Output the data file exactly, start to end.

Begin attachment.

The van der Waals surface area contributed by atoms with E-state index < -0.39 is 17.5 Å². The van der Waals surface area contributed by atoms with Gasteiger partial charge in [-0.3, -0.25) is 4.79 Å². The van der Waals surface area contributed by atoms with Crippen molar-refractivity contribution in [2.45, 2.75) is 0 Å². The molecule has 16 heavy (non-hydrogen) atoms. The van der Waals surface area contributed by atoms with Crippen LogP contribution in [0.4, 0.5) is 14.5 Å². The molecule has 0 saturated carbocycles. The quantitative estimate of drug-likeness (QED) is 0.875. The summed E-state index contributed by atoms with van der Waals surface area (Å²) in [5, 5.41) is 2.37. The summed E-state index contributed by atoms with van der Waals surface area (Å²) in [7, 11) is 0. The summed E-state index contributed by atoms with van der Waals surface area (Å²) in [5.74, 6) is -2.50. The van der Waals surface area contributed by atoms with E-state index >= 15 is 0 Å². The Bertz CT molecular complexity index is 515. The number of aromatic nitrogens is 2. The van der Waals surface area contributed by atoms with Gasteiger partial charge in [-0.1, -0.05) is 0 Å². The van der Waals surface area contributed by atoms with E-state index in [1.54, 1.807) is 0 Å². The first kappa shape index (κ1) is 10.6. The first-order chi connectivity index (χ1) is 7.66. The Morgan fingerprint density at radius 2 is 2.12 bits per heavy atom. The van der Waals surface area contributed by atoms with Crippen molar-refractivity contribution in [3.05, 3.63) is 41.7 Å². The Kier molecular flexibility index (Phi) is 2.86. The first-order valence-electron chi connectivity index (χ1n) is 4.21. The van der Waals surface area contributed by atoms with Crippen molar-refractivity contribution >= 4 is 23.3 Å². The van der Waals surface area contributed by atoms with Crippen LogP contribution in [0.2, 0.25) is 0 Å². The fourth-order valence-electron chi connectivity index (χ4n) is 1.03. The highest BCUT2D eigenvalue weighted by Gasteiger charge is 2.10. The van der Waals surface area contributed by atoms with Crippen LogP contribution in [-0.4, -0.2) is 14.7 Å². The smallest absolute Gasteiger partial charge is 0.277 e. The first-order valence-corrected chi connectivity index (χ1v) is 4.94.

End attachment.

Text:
The van der Waals surface area contributed by atoms with E-state index < -0.39 is 17.5 Å². The van der Waals surface area contributed by atoms with Gasteiger partial charge in [-0.3, -0.25) is 4.79 Å². The van der Waals surface area contributed by atoms with Crippen molar-refractivity contribution in [2.45, 2.75) is 0 Å². The molecule has 16 heavy (non-hydrogen) atoms. The van der Waals surface area contributed by atoms with Crippen LogP contribution in [0.4, 0.5) is 14.5 Å². The molecule has 0 saturated carbocycles. The quantitative estimate of drug-likeness (QED) is 0.875. The summed E-state index contributed by atoms with van der Waals surface area (Å²) in [5, 5.41) is 2.37. The summed E-state index contributed by atoms with van der Waals surface area (Å²) in [7, 11) is 0. The summed E-state index contributed by atoms with van der Waals surface area (Å²) in [5.74, 6) is -2.50. The van der Waals surface area contributed by atoms with E-state index >= 15 is 0 Å². The Bertz CT molecular complexity index is 515. The number of aromatic nitrogens is 2. The van der Waals surface area contributed by atoms with Gasteiger partial charge in [-0.1, -0.05) is 0 Å². The van der Waals surface area contributed by atoms with E-state index in [1.54, 1.807) is 0 Å². The first kappa shape index (κ1) is 10.6. The first-order chi connectivity index (χ1) is 7.66. The Morgan fingerprint density at radius 2 is 2.12 bits per heavy atom. The van der Waals surface area contributed by atoms with Crippen molar-refractivity contribution in [3.05, 3.63) is 41.7 Å². The Kier molecular flexibility index (Phi) is 2.86. The first-order valence-electron chi connectivity index (χ1n) is 4.21. The van der Waals surface area contributed by atoms with Crippen molar-refractivity contribution >= 4 is 23.3 Å². The van der Waals surface area contributed by atoms with Crippen LogP contribution in [0.2, 0.25) is 0 Å². The fourth-order valence-electron chi connectivity index (χ4n) is 1.03. The highest BCUT2D eigenvalue weighted by Gasteiger charge is 2.10. The van der Waals surface area contributed by atoms with Crippen LogP contribution in [-0.4, -0.2) is 14.7 Å². The smallest absolute Gasteiger partial charge is 0.277 e. The first-order valence-corrected chi connectivity index (χ1v) is 4.94.